Imaging scans are not normally needed but may be done if there are concerns about peritonsillar abscess or complications.

Home Remedies for Tonsillitis

In addition to prescription medication, some home remedies can provide symptom relief:

  • Drink warm liquids like herbal tea, broth, and warm water
  • Eat cold, soft foods like ice cream, smoothies, and chilled soups
  • Gargle with warm salt water
  • Use throat lozenges or hard candies
  • Use a humidifier or steamy shower to moisten airways
  • Rest your voice and avoid talking/whispering
  • Get ample rest and sleep

These methods can help reduce throat pain and discomfort associated with tonsillitis. They are most helpful for mild viral cases alongside OTC medication.

When to See a Doctor

You should contact your general practitioner if:

  • Tonsillitis symptoms last longer than 4 days
  • Symptoms are severe or get worse
  • You have signs of dehydration or difficulty swallowing
  • You have a high fever above 38°C
  • Tonsils are swollen with white/yellow spots
  • Neck glands are tender and swollen
  • You have repeated bouts of tonsillitis

Seeking prompt medical care can help identify if antibiotics are needed for bacterial tonsillitis. It also allows for assessment of potential complications. Self-care is appropriate for mild cases, but do not hesitate to see a doctor if symptoms concern you.

Treatment Options

Rest and Symptom Relief

In mild viral cases, the main treatment is rest along with over-the-counter pain relievers like paracetamol or ibuprofen. This can help relieve sore throat, fever, and headache. Staying hydrated and gargling warm salt water can also help soothe throat pain.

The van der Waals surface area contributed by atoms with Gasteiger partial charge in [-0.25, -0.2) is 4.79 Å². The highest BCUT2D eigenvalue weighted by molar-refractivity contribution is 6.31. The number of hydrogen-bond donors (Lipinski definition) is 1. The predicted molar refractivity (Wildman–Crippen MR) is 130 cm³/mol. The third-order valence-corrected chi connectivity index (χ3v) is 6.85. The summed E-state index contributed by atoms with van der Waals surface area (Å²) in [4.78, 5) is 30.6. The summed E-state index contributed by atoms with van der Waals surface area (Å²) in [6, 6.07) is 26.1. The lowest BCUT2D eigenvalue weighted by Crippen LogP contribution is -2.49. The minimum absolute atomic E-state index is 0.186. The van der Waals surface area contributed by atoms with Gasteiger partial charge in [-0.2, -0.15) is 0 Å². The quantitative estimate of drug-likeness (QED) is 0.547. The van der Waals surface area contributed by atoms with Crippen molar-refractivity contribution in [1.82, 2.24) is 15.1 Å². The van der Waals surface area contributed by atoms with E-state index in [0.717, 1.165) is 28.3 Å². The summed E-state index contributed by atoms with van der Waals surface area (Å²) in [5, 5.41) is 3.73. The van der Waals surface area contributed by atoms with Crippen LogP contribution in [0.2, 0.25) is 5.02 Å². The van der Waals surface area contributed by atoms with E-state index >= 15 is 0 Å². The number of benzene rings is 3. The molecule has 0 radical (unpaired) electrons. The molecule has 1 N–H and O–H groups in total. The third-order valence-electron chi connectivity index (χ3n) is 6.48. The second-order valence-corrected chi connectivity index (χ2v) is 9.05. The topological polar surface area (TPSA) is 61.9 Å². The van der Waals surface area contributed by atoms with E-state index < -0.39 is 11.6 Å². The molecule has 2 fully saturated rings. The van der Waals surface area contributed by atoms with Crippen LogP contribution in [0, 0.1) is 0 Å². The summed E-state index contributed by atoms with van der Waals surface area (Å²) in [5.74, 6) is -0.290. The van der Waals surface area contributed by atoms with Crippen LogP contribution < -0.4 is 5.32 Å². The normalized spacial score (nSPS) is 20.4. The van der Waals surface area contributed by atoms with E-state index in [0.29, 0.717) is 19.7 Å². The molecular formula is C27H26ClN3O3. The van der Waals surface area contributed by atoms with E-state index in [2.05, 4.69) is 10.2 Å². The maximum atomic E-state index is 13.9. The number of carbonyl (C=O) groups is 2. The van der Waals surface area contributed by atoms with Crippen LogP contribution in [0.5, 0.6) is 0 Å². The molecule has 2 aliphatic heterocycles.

For bacterial tonsillitis, antibiotics may be prescribed. Penicillins like amoxicillin are most commonly used. A 10-day course is typical but make sure to finish the entire course even if feeling better sooner.


For chronic, recurrent tonsillitis, surgery to remove the tonsils (tonsillectomy) may be recommended. This is usually only done when tonsillitis occurs frequently and severely impacts normal functioning.

Tonsillectomy Recovery

Tonsillectomy is done under general anaesthesia as an outpatient procedure or with an overnight hospital stay. Recovery involves resting at home for 1-2 weeks. Pain and discomfort are common during recovery so medication, soft foods, and proper hydration are important. Most people can return to normal activity in 2 weeks.

Preventing Tonsillitis

While tonsillitis cannot be completely prevented, good hygiene helps reduce the spread of infections that cause it. Thorough hand washing, covering coughs/sneezes, avoiding shared utensils, and disinfecting surfaces can help stop transmission. Getting adequate rest, eating healthy, and managing stress can also strengthen the immune system to fight infection.

In summary, tonsillitis is a common throat infection treatable with self-care and sometimes antibiotics. Severe, chronic cases may require tonsil removal but this is rare. See a doctor if symptoms persist longer than 3-4 days or severely impact normal functioning. With proper treatment and precautions, most cases of tonsillitis resolve without complications.

Photo “Tonsillitis” by Anthony Cunningham for Zoom Health

Zoom Health is a leading UK supplier of Home Health Tests and Earplugs

You May Also Like: